Tennessee Comptrollers’ Office Made Fewer Audit Findings in FY 2017

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Members of the Tennessee Comptrollers’ Office say they had far fewer city and county audit findings in Fiscal Year 2017 than they did the previous fiscal year.

This has gone on for the past few years, said John Dunn, spokesman for the Tennessee Comptrollers’ Office.

“For example, in FY 2016, we had 383 audit findings spread across the 90 Tennessee counties that are directly audited by the Comptroller’s Office (an average of 4.26 per county),” Dunn said.

“In FY 2017 we had 338 findings in those same 90 counties (an average of 3.76 per county). The trend in declining audit findings has been consistent for several years in a row.”

Dunn told The Tennessee Star he and other Comptroller officials credit auditors and investigators for finding problems. But Dunn also said he credits programs such as MTAS’ Certified Municipal Finance Officer program and CTAS’ Certified County Finance Officer program, which help to develop competent finance officials in Tennessee’s cities and counties.

“Additionally, the legislature passed Public Chapter 112 in 2015 which required all local governments to establish and maintain internal controls to safeguard public funds and property,” Dunn said.

Tennessee Comptrollers still, however, do find examples of waste, fraud, and abuse in government, sometimes because of a government employee having sole access to taxpayer money. When that happens State Comptroller Justin Wilson often pressures local government officials to have better accountability and more checks and balances.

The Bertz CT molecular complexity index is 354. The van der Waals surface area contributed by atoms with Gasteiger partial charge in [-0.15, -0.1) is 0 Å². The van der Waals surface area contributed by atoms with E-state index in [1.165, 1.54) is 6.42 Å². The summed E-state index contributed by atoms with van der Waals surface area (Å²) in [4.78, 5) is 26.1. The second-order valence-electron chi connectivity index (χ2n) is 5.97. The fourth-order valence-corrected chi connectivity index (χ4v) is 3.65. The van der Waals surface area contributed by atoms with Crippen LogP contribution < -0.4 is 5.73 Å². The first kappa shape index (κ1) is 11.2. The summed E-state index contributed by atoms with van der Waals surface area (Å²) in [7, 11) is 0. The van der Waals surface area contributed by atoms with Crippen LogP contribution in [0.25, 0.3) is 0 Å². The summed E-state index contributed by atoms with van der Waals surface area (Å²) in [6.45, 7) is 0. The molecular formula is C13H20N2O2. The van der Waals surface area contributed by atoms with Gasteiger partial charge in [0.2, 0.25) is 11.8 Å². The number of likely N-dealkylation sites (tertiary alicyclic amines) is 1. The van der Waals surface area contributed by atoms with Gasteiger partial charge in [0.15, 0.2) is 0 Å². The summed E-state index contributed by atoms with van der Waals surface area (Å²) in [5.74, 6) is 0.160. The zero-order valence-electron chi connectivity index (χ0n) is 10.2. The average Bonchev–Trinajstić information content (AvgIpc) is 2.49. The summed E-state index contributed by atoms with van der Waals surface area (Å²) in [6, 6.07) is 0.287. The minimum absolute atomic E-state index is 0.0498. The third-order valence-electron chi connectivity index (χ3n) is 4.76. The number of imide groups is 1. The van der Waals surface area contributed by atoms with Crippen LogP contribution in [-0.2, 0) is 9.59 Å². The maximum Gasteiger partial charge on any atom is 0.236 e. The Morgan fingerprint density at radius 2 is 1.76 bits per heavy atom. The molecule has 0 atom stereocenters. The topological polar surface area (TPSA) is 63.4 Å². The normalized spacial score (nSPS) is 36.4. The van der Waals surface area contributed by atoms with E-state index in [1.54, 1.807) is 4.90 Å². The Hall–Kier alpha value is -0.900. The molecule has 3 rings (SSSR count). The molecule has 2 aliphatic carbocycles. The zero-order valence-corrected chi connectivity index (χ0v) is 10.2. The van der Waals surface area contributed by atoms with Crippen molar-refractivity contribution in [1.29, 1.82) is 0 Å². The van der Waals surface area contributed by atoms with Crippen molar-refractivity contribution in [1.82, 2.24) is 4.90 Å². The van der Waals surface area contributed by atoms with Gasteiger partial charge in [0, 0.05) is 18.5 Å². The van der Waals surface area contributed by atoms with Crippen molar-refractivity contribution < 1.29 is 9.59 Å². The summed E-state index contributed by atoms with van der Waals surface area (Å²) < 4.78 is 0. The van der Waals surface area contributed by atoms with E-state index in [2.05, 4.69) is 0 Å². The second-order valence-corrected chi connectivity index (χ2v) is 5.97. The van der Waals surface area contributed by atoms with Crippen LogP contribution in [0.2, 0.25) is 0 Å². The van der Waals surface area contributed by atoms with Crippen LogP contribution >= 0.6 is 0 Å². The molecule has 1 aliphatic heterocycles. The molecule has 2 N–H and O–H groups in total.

“While there are some cities and counties that have struggled to correct deficiencies and repeat audit findings, we are largely encouraged at the progress that has been made across Tennessee,” Dunn told The Star.

Recent examples of government waste, fraud, and abuse include a Jackson school official who Comptrollers say stole nearly $16,000 from the school system and used it for her own benefit.

In another recent example, Comptrollers said a board member for the Lewis County Soil Conservation District stole nearly $3,000.

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Chris Butler is an investigative journalist at The Tennessee Star. Follow Chris on Facebook. Email tips to chrisbutlerjournalist@gmail.com.

 

 

 

 

 

 

 

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2 Thoughts to “Tennessee Comptrollers’ Office Made Fewer Audit Findings in FY 2017”

  1. […] As reported, last fall Comptrollers announced they had far fewer city and county audit findings in Fiscal Year 2017 than they did the previous fiscal year. […]

  2. […] As reported,  members of the Tennessee Comptrollers’ Office say they had far fewer city and county audit findings in Fiscal Year 2017 than they did the previous fiscal year. […]

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